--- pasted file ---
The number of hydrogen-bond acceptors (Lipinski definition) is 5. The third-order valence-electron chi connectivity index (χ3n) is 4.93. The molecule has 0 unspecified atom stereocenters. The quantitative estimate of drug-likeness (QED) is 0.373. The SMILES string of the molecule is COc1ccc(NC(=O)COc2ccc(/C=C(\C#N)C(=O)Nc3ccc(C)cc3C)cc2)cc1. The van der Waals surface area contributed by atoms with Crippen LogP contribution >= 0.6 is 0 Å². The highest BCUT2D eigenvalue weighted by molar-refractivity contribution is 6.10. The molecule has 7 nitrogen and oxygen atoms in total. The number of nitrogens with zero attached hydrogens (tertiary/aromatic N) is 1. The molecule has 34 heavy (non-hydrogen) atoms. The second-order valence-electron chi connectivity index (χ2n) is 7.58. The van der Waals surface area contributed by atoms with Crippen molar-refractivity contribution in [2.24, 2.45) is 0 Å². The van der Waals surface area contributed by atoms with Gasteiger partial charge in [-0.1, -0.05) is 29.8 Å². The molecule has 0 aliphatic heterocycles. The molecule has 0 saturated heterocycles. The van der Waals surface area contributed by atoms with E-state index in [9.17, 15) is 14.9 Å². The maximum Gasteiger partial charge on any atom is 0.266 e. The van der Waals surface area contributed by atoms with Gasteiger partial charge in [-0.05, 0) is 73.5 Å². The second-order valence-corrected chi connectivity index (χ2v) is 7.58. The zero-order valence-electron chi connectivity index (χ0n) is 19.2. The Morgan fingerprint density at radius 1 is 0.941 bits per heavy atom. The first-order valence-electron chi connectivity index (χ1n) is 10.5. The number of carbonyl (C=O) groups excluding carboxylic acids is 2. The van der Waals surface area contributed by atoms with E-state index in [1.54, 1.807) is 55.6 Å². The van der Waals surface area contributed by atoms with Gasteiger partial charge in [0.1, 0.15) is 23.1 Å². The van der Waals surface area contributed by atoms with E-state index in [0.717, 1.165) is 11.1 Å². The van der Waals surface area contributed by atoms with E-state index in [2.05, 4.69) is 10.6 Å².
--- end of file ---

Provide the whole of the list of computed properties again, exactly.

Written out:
The number of hydrogen-bond acceptors (Lipinski definition) is 5. The third-order valence-electron chi connectivity index (χ3n) is 4.93. The molecule has 0 unspecified atom stereocenters. The quantitative estimate of drug-likeness (QED) is 0.373. The SMILES string of the molecule is COc1ccc(NC(=O)COc2ccc(/C=C(\C#N)C(=O)Nc3ccc(C)cc3C)cc2)cc1. The van der Waals surface area contributed by atoms with Crippen LogP contribution >= 0.6 is 0 Å². The highest BCUT2D eigenvalue weighted by molar-refractivity contribution is 6.10. The molecule has 7 nitrogen and oxygen atoms in total. The number of nitrogens with zero attached hydrogens (tertiary/aromatic N) is 1. The molecule has 34 heavy (non-hydrogen) atoms. The second-order valence-electron chi connectivity index (χ2n) is 7.58. The van der Waals surface area contributed by atoms with Crippen molar-refractivity contribution in [2.24, 2.45) is 0 Å². The van der Waals surface area contributed by atoms with Gasteiger partial charge in [-0.1, -0.05) is 29.8 Å². The molecule has 0 aliphatic heterocycles. The molecule has 0 saturated heterocycles. The van der Waals surface area contributed by atoms with E-state index in [9.17, 15) is 14.9 Å². The maximum Gasteiger partial charge on any atom is 0.266 e. The van der Waals surface area contributed by atoms with Gasteiger partial charge in [-0.05, 0) is 73.5 Å². The second-order valence-corrected chi connectivity index (χ2v) is 7.58. The zero-order valence-electron chi connectivity index (χ0n) is 19.2. The Morgan fingerprint density at radius 1 is 0.941 bits per heavy atom. The first-order valence-electron chi connectivity index (χ1n) is 10.5. The number of carbonyl (C=O) groups excluding carboxylic acids is 2. The van der Waals surface area contributed by atoms with E-state index in [1.54, 1.807) is 55.6 Å². The van der Waals surface area contributed by atoms with Gasteiger partial charge in [0.1, 0.15) is 23.1 Å². The van der Waals surface area contributed by atoms with E-state index in [0.717, 1.165) is 11.1 Å². The van der Waals surface area contributed by atoms with E-state index in [2.05, 4.69) is 10.6 Å².